Collaboration on improving online employee reviews, Vance says, is a natural place for HR and marketing to partner, especially given how important such reviews have become to candidates. But Vance notes of the 2.5 million company profiles on Glassdoor, only 15% have profiles that employers actively manage, such as by sharing details on leadership, organization size and the employee value proposition.

“That means 85% of companies are just leaving their reputation, that perceived employer brand, to circumstance—and whatever is shared by former and current employees,” Vance says.

Marketing consultant Terra L. Fletcher has been giving presentations to HR audiences for more than five years about the value of using marketing techniques in HR. During the pandemic, however, she noticed a lull in consulting inquiries from HR, but interest has grown post-pandemic. Since last summer, for instance, she has gotten three to four calls per month from HR professionals looking for marketing help.

“A lot of HR people just don’t have the background in creating social media posts or doing design, or even knowing which outlets to share their posts with,” Fletcher says. “So, working with their marketing team to create all these things is going to really help the HR department to get the message out.”

Terra L. Fletcher
Terra L. Fletcher

It’s a topic that is especially important given the influx of younger talent into the workforce. Social media is key to recruiting Gen Z and millennials, according to a CareerArc report, which found 48% of this combined group have applied to jobs they discovered on social media platforms.

While an HR-marketing partnership can be a boon for recruiting, it can also benefit existing employees, Staples notes. Over the past six months, more than half of GWI’s workforce of approximately 500 people have visited its HR hub on the GWI intranet, an initiative of the company’s marketing department. With a total of 1,595 visits to the hub during that timeframe, it is the second most-visited page on GWI’s portal.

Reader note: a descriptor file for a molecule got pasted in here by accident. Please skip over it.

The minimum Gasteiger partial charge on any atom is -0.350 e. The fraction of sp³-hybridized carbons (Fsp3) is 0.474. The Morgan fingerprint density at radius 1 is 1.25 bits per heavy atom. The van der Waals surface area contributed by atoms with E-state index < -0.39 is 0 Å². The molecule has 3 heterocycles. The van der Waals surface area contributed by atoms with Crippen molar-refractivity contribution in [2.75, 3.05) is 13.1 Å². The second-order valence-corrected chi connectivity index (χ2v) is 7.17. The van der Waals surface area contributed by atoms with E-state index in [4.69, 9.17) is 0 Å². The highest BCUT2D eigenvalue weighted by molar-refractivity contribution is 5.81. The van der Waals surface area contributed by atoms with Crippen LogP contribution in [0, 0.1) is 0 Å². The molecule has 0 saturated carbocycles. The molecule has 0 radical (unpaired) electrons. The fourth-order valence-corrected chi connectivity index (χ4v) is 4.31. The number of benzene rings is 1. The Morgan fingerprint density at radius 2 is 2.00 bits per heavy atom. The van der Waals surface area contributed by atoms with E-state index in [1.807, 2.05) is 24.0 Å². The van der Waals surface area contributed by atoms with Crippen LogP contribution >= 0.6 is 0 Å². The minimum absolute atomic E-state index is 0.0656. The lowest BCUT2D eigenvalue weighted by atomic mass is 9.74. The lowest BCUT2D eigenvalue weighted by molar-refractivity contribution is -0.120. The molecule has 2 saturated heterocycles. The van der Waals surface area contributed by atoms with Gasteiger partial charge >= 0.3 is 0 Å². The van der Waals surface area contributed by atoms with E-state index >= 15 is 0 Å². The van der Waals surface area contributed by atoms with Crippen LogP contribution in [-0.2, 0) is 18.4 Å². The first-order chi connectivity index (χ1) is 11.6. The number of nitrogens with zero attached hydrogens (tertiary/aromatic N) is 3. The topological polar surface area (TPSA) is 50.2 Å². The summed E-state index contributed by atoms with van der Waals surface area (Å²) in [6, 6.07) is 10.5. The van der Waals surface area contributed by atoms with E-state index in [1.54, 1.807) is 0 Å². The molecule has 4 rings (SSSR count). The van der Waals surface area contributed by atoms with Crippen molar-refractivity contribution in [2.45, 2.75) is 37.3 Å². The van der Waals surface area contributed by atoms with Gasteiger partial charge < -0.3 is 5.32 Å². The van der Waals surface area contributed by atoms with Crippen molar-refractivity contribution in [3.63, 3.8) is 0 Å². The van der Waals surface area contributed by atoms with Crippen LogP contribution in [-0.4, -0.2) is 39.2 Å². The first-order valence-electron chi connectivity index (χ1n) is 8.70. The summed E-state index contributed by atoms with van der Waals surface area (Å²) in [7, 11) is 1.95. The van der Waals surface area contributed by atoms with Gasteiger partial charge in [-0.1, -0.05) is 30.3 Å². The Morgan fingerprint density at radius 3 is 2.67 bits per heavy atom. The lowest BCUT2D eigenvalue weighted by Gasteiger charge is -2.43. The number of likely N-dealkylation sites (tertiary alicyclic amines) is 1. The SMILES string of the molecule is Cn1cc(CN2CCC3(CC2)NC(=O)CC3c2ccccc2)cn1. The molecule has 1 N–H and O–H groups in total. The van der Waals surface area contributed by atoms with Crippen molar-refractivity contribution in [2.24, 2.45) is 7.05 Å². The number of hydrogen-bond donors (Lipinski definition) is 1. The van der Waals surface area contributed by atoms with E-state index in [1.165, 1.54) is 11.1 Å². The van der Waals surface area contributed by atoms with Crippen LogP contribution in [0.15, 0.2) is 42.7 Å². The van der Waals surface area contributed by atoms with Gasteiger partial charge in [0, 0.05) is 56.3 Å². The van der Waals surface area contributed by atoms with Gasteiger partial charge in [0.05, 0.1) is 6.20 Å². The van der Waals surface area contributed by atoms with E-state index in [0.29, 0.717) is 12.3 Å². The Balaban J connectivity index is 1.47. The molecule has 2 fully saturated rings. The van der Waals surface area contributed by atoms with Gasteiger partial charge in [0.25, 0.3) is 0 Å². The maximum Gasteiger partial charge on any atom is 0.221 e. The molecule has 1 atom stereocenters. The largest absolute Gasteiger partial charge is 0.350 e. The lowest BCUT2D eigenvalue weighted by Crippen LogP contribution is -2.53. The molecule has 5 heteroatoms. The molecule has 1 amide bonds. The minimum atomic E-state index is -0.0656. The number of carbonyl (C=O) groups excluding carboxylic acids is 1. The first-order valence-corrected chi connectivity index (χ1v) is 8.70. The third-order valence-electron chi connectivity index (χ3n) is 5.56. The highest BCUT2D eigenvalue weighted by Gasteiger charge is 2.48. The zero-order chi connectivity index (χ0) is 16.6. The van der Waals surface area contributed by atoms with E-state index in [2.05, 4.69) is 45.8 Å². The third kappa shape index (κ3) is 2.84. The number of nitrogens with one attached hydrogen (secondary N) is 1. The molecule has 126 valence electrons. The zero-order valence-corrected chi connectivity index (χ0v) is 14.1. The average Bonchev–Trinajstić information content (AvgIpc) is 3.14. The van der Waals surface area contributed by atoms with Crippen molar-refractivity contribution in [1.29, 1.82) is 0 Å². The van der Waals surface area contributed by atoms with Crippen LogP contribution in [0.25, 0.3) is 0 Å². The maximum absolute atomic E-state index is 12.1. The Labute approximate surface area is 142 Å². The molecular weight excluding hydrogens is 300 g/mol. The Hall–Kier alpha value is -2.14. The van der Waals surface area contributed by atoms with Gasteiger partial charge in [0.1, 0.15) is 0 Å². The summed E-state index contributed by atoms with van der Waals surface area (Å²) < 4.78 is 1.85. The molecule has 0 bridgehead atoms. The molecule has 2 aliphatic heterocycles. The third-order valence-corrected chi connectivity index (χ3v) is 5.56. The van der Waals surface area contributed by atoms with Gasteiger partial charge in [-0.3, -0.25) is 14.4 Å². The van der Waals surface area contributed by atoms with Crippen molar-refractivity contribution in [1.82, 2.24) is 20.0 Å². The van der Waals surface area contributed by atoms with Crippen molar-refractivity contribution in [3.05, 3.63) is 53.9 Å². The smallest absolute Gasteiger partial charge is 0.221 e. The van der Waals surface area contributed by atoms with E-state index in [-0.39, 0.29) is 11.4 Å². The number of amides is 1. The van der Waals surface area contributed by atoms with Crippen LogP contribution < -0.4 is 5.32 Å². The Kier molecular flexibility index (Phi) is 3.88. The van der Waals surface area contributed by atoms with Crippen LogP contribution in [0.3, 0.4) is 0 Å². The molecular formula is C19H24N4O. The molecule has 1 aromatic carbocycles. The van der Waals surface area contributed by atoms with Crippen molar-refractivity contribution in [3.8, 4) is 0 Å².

During the same period, 36% of the top 100 searches on GWI’s intranet were for topics under HR, which allowed employees to self-serve and find what they needed more quickly.

The success of the collaborative work on the GWI intranet, Staple says, highlights the impact of leveraging marketing professionals’ messaging expertise for HR purposes.

“We can help HR make sure that the message lands effectively with employees, whether it’s about open enrollment, return-to-work policies, making sure people understand what you’re asking and why you’re asking it and how it benefits them,” says Staples. “This is what we do every day as marketers to the outside world. And we can help HR as well.”

Dawn Kawamoto, Human Resource Executive
Dawn Kawamoto
Dawn Kawamoto is HR Editor of Human Resource Executive. She is an award-winning journalist who has covered technology business news for such publications as CNET and has covered the HR and careers industry for such organizations as Dice and Built In prior to joining HRE. She can be reached at [email protected] and below on social media.